Glad I Saw It: Stone Thrones

No, I did not mean “Thrown Stones.”  In Montclair, we could use fewer of those.

Found these stone thrones on Church Street.  I have an idea that I’ve seen them before, perhaps in winter covered with snow.  Still, they were new enough (to me) that I photographed them.  I didn’t remove the cloth bag on one of them though.  I try to avoid touching items clearly left overnight.  I have a good reason; it’s a long story.

This artist, Elizabeth Smith Jacobs, has several pieces around town.  Some trash cans are adorned with lovely tiles, Bullock has planters, and of course there is this memorial bench in Rand Park.  If you’ve never taken the time to really look at this bench, do so.  It’s a wonderful memorial.

from the artist’s websiteAs we all worked together on the details, I became the vehicle that allowed the Anastasopoulus family to create this tangible object that embodied their grief and celebrated their beloved son. It has became clear that this is the kind of work I want to do. I feel honored to have been a small part of this healing process.


About That Unique* Weblog

Adjusting to car culture, dealing with leaving a career I loved, and spouting off along the way. Do The Most Good.
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2 Responses to Glad I Saw It: Stone Thrones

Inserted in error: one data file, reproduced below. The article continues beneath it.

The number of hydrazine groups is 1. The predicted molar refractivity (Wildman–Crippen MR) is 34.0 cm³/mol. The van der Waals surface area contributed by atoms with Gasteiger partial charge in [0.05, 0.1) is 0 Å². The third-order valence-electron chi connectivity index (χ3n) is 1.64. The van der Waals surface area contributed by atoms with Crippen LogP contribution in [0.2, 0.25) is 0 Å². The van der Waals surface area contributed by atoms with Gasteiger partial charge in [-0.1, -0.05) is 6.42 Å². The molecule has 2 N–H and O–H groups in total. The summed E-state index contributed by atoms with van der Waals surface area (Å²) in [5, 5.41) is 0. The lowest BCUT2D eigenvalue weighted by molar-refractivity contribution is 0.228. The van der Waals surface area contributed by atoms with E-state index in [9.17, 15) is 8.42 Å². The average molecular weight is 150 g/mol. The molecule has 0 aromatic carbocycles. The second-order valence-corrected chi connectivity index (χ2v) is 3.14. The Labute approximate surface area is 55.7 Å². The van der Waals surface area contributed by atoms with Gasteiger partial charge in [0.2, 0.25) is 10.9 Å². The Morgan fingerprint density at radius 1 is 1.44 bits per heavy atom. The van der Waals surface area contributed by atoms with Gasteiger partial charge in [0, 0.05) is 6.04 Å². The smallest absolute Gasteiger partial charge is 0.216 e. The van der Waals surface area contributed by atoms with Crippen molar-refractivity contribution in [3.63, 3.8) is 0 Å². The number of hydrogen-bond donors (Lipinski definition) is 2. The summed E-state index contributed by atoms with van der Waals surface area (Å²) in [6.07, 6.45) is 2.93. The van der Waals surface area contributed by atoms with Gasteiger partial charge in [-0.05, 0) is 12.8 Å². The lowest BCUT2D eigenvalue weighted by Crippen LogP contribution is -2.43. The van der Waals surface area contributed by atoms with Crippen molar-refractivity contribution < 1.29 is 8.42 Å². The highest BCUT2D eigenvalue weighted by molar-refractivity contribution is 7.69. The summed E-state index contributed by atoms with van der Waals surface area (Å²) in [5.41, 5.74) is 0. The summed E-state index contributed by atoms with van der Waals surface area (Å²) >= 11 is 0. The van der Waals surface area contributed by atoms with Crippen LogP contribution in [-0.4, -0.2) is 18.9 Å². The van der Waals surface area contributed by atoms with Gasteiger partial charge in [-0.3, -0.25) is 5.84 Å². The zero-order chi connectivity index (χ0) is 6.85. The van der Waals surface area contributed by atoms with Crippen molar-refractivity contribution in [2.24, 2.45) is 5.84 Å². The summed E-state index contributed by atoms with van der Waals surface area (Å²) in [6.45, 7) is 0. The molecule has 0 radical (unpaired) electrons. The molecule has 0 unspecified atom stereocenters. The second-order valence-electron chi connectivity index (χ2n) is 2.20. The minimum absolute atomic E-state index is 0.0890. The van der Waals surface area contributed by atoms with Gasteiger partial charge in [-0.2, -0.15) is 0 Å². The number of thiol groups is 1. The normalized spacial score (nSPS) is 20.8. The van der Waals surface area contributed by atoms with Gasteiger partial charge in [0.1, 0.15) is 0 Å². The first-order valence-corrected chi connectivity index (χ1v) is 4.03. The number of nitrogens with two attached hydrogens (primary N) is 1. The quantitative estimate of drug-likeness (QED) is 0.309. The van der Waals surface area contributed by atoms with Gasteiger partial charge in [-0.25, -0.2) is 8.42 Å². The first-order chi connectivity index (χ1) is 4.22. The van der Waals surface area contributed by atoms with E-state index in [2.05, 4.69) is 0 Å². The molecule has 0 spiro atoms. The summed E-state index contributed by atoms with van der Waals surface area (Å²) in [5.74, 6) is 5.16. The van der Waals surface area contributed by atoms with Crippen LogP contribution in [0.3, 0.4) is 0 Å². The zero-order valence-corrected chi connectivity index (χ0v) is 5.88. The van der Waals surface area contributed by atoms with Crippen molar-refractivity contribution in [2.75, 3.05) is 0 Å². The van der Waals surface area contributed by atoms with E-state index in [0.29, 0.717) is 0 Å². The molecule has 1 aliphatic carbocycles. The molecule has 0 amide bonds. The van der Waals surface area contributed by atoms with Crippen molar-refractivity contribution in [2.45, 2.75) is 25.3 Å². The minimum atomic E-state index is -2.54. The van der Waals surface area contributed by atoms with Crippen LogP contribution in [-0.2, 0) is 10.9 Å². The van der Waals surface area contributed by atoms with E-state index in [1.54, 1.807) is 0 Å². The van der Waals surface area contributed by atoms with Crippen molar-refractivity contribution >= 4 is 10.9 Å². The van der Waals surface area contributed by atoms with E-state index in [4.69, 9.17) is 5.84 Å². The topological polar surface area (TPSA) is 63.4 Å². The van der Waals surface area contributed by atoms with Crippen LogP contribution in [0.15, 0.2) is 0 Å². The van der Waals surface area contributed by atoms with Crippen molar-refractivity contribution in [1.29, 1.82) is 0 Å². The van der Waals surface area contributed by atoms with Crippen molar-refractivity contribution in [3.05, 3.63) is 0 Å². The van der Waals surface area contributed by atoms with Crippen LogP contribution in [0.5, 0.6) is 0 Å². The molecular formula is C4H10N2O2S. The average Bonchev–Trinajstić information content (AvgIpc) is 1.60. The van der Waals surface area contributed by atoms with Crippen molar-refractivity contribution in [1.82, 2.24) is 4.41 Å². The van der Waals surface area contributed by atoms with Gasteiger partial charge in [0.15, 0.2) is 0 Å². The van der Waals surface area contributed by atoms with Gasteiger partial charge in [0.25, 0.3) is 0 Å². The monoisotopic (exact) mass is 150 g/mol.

1. Gosh! I remember reading about Tony and how he was hit by the train after he shoved his girlfriend, who had apparently frozen on the tracks, out of the way of the oncoming train. If you look under the train trestle on Valley Road you will see the long-time memorial to that young man. God bless him for his love and bravery.

    Some of the tiles you see around town were ‘dismantled’ from a project done at Mt Hebron Middle School and installed on trash cans around town so more folks could enjoy the artwork. I love seeing our students’ artwork in public spaces!

    • I first discovered the Tony bench on a walk to my house back from the Park Street YMCA (I was more ambitious and urban last year). I think my daughter and I must have spent a good 45 minutes resting there and reading the bench and talking about the baby feet on it. I hope the kids who relax on the bench during the school year appreciate the significance of the art.

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